Evolution Trivia Quiz

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2. Emergence

Most biologists accept that life originated spontaneously from carbon-rich substances interacting under influences like heat or radiation that are favorable for chemical reactions. In the 1920s, Oparin and Haldane proposed that the atmosphere of the young Earth, rich in methane and ammonia but poor in oxygen, provided the right conditions for life to take hold. Just one problem with that, however:

A) Life evolved in moist rocky fissures with little atmospheric influence
B) Life on Earth was actually seeded by organic molecules from space
C) Methane has now been shown to suppress evolutionary development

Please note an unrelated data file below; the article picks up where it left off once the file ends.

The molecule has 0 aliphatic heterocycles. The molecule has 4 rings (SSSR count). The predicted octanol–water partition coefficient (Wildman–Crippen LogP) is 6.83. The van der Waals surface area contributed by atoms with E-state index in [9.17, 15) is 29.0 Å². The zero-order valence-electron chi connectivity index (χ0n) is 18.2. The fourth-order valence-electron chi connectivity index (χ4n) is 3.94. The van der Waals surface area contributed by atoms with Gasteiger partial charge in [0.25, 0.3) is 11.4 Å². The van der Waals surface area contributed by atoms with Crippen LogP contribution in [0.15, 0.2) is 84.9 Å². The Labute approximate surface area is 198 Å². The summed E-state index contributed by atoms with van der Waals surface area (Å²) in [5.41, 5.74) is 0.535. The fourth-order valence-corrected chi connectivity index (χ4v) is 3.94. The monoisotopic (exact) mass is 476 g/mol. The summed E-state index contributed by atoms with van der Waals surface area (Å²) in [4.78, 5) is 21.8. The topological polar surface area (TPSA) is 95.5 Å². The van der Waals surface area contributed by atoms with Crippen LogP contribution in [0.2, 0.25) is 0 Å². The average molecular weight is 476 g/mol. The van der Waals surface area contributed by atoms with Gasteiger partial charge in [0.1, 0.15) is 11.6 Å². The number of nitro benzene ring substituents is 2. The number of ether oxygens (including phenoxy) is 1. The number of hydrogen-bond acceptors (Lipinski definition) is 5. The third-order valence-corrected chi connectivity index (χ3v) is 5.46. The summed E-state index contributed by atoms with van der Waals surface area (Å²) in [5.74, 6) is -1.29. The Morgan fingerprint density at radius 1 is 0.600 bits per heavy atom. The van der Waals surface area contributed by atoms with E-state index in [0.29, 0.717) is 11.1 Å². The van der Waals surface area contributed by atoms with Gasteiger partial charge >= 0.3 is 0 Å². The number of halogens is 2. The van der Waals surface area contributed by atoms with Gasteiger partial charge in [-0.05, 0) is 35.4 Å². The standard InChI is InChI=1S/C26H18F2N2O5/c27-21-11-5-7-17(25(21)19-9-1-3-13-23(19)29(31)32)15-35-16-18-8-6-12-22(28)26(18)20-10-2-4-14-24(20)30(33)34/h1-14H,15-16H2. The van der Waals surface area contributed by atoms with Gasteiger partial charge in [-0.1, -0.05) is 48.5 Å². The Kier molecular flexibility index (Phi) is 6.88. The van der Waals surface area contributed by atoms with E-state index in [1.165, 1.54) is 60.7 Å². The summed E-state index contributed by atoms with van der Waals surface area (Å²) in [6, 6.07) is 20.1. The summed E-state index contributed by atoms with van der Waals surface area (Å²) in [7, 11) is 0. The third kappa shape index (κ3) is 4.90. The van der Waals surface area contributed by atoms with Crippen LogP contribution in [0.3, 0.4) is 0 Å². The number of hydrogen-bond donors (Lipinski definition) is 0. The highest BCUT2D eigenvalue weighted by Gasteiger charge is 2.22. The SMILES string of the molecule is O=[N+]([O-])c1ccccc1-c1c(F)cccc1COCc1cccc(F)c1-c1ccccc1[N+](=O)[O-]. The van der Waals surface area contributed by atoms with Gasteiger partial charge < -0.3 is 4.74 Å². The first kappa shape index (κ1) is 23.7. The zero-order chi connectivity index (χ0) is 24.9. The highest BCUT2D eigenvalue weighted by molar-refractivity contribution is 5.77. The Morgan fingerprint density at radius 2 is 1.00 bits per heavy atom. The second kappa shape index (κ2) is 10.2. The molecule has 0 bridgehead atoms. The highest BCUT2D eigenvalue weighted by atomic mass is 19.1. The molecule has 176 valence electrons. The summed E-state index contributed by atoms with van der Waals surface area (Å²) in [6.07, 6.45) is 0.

D) The atmosphere of early Earth wasn’t like that at all

Your answer — A) Life evolved in moist rocky fissures with little atmospheric influence — was incorrect.

Evidence from Australia and Greenland suggests that life arose somewhere between 3.5 and 4 billion years ago, probably in warm, muddy pools on land rather than in the depths of the ocean. The possibility that molecules borne to Earth on meteorites helped in some way to get life started can’t be dismissed, but no firm evidence favoring the idea has been found. And although current research indicates that the primitive atmosphere had plenty of oxygen after all, and not much methane or ammonia, the general picture of life’s origins still resembles in many respects the one suggested by Oparin and Haldane.

Click “Question 3” below to continue the quiz.


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